• Thu. May 23rd, 2024

Hail, Caesar!

ByJames Hanton

Mar 10, 2016

Few directors are as worshipped and revered as Joel & Ethan Coen, so when they unveil to us the result of an idea they first had twelve years ago, the hype was understandable – and mostly deserved.

Hail, Caesar! follows studio big cheese, Eddie Mannix (Josh Brolin) as he tries to locate his kidnapped movie star, Baird Whitlock (George Clooney) in the midst of several other scandals enveloping 1950s Hollywood.

This is essentially a love letter to old cinema, which casts a largely loving look at Westerns, period dramas and the sweeping, rousing biopics like Spartacus. Clooney’s character resembles Kirk Douglas, with other characters inspired by the likes of Gene Kelly and Kirby Grant.

The tale is told with a great degree of charm, bordering on the ludicrous, but runs the risk of being swallowed up by a jumpy and unpredictable storyline. The central story is actually quite brief, and all the sub-plots, although time-consuming, are very enjoyable side-shows. The dance sequence with Channing Tatum is wonderfully done and great to watch, but also completely irrelevant to the story.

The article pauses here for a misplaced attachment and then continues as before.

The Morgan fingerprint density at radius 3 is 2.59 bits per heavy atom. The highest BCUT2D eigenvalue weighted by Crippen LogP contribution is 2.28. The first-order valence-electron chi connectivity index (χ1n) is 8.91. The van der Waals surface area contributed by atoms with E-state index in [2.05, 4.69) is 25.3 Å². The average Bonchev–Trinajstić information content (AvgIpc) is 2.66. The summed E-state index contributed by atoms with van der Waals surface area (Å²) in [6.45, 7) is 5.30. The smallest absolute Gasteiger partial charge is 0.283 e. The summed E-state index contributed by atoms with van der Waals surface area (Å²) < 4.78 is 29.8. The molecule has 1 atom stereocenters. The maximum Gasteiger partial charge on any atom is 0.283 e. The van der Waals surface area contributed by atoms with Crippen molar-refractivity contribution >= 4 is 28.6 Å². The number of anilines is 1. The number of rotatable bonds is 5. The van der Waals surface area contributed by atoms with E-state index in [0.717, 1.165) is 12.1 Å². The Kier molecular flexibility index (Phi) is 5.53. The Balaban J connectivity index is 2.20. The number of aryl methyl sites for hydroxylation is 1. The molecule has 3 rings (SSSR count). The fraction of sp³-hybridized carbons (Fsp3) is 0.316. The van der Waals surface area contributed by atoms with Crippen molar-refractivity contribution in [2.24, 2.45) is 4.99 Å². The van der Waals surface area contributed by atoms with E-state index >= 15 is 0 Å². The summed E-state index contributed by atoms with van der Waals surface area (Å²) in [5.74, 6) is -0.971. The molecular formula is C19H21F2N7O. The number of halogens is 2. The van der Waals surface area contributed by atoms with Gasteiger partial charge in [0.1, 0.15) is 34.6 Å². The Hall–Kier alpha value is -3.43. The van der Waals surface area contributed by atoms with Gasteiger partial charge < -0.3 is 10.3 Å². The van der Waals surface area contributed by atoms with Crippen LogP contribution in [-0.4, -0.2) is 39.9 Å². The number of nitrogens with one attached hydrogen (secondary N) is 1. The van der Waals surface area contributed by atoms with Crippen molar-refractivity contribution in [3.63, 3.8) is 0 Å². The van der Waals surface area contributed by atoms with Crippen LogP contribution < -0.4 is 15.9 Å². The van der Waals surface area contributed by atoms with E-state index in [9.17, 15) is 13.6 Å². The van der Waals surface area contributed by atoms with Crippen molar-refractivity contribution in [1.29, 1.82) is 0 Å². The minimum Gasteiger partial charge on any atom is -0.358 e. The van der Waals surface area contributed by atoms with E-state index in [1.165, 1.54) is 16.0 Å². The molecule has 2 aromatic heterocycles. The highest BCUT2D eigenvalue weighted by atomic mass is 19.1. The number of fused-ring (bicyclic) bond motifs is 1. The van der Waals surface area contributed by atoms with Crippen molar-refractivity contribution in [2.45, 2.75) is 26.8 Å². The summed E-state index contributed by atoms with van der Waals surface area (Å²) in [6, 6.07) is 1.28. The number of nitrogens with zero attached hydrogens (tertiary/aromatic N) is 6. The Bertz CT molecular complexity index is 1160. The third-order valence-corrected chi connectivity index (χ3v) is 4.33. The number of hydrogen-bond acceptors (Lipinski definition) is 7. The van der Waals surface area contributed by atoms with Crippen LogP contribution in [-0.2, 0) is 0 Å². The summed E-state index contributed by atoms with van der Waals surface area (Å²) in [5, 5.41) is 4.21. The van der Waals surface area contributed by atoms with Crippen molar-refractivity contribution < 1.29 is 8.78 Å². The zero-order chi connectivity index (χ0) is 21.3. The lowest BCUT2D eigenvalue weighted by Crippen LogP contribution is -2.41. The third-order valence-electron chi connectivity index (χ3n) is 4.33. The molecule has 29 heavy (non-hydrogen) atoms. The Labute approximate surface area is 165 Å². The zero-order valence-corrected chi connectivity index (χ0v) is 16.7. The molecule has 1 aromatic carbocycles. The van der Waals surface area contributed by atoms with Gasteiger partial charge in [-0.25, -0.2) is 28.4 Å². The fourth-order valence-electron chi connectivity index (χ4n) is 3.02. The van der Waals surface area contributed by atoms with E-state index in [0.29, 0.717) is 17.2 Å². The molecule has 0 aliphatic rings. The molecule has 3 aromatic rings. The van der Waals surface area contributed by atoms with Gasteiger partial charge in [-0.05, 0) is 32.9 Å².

Jonah Hill fans will be disappointed. He is doing well if he has more than three minutes of screen time, which for an actor of his talent and popularity just doesn’t feel like enough. However, there are fantastic turns from Tilda Swinton as two twin journalist sisters and Scarlett Johansson stuck in a mermaid costume. And did I mention Channing Tatum?

But this aside, just watch Hail, Caesar! for the sheer joy of how it looks. Roger Deakins once again delivers cinematography heaven, dazzling in his use of bright colour, and the set designs meticulously recreate the vividness and excitement of old Hollywood in a way you simply adore.

Maybe the Coens are preaching to the converted. It is a funny film, but it has a particularly… particular sense of humour. If you see the Coens as God-like figures (and why wouldn’t you?) then this film will have you on your knees basking in its divine light. If you do not carry this faith, then some of the jokes will escape you.


Image:  dummy; youtube.com


By James Hanton

James is a former editor-in-chief having  been TV & Radio Editor before that, and has contributed over 100 articles to the newspaper. He won a Best Article Award in December 2016 for his feature about Universal Monsters in the film section, and also writes for Starburst Magazine UK and The National Student. James was part of The Student‘s review team for the 2017 & 2018 Edinburgh Festival Fringe. He can be reached at: jhantonwriter@gmail.com

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